Farewell centers, hello registration

At 3:15 p.m. Monday through Friday, I walk into my quiet third-grade classroom and do a quick visual scan of the floor to find this mindless crayon under the desk or trash paper in the corner so the caregiver can vacuum at the end of the day and feel like I’m his helped In small. What I did not find on the floor of my classroom were pieces of learning centers that I collected with a lot of love and boredom over many summers.
I no longer have to hide the central folder, frame or file to which the missing part belongs because without it the center would be incomplete. I found a way out of this search and search for a center-right game. This instructor discovered a not-so-simple new way to incorporate centers into my daily education, the iPad. This two-pound Apple electronic device has eliminated the traditional malls in my room. They are still on the shelves in my room, but they collect dust and keep all their little pieces. This is because Idaho has a program to lend these iPads to schools that send grants. My school first got an iPad and they are used daily in my room.
My students deal with applications Education Info for 30 minutes a day. They are in different reading applications. In the morning, but in the afternoon, they explore the applications of mathematics. These iPads are mostly used in partners, just like with traditional hubs, but reducing cleaning time and lost daily parts.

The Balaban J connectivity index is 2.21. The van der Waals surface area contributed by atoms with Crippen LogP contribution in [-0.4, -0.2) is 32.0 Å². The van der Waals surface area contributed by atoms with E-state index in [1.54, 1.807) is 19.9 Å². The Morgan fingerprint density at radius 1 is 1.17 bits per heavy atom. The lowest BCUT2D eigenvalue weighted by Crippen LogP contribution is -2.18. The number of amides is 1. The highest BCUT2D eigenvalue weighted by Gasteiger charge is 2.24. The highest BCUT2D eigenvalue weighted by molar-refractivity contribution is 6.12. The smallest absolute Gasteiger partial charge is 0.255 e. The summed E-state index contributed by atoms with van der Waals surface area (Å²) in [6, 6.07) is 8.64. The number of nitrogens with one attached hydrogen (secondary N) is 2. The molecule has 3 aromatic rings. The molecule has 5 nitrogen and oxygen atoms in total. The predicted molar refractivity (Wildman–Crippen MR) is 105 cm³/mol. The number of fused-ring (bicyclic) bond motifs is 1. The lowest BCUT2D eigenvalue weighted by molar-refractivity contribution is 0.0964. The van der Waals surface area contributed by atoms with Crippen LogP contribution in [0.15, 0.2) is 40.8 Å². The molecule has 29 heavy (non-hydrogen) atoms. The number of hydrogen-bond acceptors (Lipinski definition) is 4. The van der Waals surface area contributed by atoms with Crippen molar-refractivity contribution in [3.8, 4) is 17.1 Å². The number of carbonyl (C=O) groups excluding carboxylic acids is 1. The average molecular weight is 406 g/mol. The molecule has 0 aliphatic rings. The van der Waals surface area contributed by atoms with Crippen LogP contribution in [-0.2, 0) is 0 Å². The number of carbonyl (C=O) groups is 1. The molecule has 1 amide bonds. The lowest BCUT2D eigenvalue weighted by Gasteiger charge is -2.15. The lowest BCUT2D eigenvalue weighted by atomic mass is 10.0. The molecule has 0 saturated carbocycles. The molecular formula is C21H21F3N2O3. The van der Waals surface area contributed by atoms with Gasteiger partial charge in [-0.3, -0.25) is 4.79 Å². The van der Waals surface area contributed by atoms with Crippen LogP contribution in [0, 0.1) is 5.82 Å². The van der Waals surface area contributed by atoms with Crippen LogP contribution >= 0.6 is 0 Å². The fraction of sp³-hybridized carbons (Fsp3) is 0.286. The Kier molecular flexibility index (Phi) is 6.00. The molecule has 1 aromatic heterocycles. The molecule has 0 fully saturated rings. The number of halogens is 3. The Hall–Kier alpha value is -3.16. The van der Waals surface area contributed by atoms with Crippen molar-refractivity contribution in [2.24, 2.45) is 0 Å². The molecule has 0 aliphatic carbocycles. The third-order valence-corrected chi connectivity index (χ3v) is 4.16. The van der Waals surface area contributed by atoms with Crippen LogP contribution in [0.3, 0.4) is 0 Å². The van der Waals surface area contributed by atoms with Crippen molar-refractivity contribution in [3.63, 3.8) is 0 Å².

Some of the reading apps my students enjoy are:

  1. Word Bingo: This is like a traditional bingo game with visual words, but it can be leveled and works well with partners. Traditional and student cards earn a better point for the included mini-games.
  2. Hangman: The digital version of this game involves rotation and students enter a word, while the partner uses spelling patterns and phonetic skills to beat their partner.
  3. Chicktionari: This is a new mode for Hidden Word. The player gives 6 letters in the hen’s body which they decode to write a new word. The use of phonemes and spelling patterns is encouraged to create new words and rhyming words as well as a family of words. It’s fun even for adults.
  4. Ilivegrammar …: This one is available in different versions including: winter, fall and botany. It contains beautiful images related to the theme of the title and is a program for non-fictional language art. The student gives a sentence and then points out the word inside the sentence. Then the student must choose a word as a part of speech such as nouns, verbs, adjectives, etc. In each version there are several levels for building language skills.
  5. Shell Lagoon: This app. View synonyms, synonyms and antonyms in a vivid and fun way with a beach theme. The game can be played in partners, and there is an option for short, medium or long play. The game is equipped with sound so that students can hear the differences / similarities between the given words. This is a definite plus for ESL students who need additional listening practice. It also introduces children to the new vocabulary and encourages them to use their own dictionaries to search for words (sneak into dictionaries).
  6. Prepositions (Ablative Builder): This application is easy for children to use and displays great pictures with the sentences it uses. Students are given three words to choose from that which corresponds as a sentence in a sentence. It reviews nine different categories of proposals, and each category has 21 questions. I think this is a great resource for ESL students in my class.
    For mathematics:
  7. Math Flash Cards: The free version is just an add-on, but you can buy a version that contains all the operations. This application allows you to ask the number of questions you want to answer, so you can choose the length of time to ask. It is a simple application without distracting graphics. Single-digit cards are mostly used.